Does taxing the rich more to save Social Security make sense?

Sean Williams presents a solid reason for and a solid reason against raising the tax cap on Social Security wages to fix the program’s long-term financial woes.  Currently workers pay 12.4% in payroll taxes (split evenly between employee and employer) on the first $132,900 in wages.  Nine in ten workers currently pay tax on all their wages, meaning they are under the cap.  Thus, the idea to increase the cap is popular in that it will affect relatively few taxpayers.  Williams notes Democrats favor raising the cap, and revenue would be generated immediately under any plan.  Republicans have favored raising the retirement age, an approach that makes sense to many due to increasing longevity, but one that would take more time for savings to be realized.  However, Williams also noted that the rich do pay their fair share in the sense that rich people’s benefits are also capped.  One who has earned millions his whole life will still get no more than the current monthly maximum of $2,861/mo in benefits.  Read the full piece here.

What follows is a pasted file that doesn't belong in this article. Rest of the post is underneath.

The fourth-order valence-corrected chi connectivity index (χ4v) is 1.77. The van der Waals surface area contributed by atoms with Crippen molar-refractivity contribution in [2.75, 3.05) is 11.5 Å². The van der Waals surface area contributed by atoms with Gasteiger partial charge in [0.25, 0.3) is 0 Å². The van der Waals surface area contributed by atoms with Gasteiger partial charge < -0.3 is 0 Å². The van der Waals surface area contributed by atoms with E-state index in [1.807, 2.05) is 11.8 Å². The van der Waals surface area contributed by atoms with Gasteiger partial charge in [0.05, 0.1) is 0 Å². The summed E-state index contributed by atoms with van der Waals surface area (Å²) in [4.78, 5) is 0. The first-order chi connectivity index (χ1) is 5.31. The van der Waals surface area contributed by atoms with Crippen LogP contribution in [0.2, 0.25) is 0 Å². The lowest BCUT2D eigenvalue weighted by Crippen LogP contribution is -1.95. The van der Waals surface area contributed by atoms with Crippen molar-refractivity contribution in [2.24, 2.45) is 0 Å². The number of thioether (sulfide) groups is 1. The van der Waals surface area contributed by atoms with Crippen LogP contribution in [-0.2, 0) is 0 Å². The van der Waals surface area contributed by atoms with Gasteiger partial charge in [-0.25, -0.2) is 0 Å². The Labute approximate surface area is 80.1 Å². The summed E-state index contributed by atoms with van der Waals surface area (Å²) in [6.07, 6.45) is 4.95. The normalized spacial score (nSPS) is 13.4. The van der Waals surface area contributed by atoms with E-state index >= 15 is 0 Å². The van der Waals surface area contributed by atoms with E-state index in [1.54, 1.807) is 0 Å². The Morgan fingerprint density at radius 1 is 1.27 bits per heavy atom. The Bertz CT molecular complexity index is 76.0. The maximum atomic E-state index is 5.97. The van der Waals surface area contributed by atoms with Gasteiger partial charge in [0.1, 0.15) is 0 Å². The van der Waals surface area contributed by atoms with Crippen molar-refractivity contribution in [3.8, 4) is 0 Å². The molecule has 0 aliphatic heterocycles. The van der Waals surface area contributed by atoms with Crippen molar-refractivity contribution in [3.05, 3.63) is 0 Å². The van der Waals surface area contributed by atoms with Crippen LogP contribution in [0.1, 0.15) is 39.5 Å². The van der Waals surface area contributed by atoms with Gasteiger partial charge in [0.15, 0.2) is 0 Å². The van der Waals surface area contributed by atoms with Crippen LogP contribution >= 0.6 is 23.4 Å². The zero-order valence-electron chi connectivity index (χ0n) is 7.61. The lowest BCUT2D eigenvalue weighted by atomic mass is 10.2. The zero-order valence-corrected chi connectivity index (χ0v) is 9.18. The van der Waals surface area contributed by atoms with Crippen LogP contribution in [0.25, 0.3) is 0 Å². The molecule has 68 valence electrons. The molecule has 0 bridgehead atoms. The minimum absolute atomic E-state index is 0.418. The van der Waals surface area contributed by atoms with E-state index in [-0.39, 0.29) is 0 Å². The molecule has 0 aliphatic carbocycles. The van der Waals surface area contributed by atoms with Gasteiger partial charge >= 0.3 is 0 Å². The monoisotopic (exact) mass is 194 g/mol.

The Association of Mature American Citizens (AMAC) believes Social Security must be preserved and modernized.  This can be achieved by making modest changes in cost of living adjustments and the retirement age, with no additional taxes on workers.  AMAC advocates for a bipartisan compromise, “The Social Security Guarantee Act,” taking selected portions of bills introduced by former Rep. Johnson (R-TX) and current Rep. Larson (D-CT) and merging them with the Association’s own well researched ideas.  One component is Social Security PLUS, a new, voluntary plan that would allow all earners to have more income available at retirement.  This component is intended to appeal especially to younger workers.  AMAC is resolute in its mission that Social Security be preserved and modernized and has gotten the attention of lawmakers in DC, meeting with a great many congressional offices and their staffs over the past several years.  Read AMAC’s plan here.



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